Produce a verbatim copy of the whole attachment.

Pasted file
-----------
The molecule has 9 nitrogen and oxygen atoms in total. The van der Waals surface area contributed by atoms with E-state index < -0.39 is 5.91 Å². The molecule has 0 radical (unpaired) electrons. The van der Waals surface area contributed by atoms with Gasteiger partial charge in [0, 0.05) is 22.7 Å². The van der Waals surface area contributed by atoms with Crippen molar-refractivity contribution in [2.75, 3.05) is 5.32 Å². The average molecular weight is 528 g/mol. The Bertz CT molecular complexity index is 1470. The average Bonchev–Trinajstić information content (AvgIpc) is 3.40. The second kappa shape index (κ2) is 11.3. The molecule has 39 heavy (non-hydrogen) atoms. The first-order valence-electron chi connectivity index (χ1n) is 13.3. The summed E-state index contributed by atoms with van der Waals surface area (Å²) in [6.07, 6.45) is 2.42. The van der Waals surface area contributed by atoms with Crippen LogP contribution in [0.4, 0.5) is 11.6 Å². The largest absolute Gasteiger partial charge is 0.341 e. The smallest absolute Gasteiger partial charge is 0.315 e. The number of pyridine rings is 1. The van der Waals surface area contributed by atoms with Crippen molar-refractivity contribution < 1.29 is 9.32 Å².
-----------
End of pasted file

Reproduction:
The molecule has 9 nitrogen and oxygen atoms in total. The van der Waals surface area contributed by atoms with E-state index < -0.39 is 5.91 Å². The molecule has 0 radical (unpaired) electrons. The van der Waals surface area contributed by atoms with Gasteiger partial charge in [0, 0.05) is 22.7 Å². The van der Waals surface area contributed by atoms with Crippen molar-refractivity contribution in [2.75, 3.05) is 5.32 Å². The average molecular weight is 528 g/mol. The Bertz CT molecular complexity index is 1470. The average Bonchev–Trinajstić information content (AvgIpc) is 3.40. The second kappa shape index (κ2) is 11.3. The molecule has 39 heavy (non-hydrogen) atoms. The first-order valence-electron chi connectivity index (χ1n) is 13.3. The summed E-state index contributed by atoms with van der Waals surface area (Å²) in [6.07, 6.45) is 2.42. The van der Waals surface area contributed by atoms with Crippen LogP contribution in [0.4, 0.5) is 11.6 Å². The largest absolute Gasteiger partial charge is 0.341 e. The smallest absolute Gasteiger partial charge is 0.315 e. The number of pyridine rings is 1. The van der Waals surface area contributed by atoms with Crippen molar-refractivity contribution < 1.29 is 9.32 Å².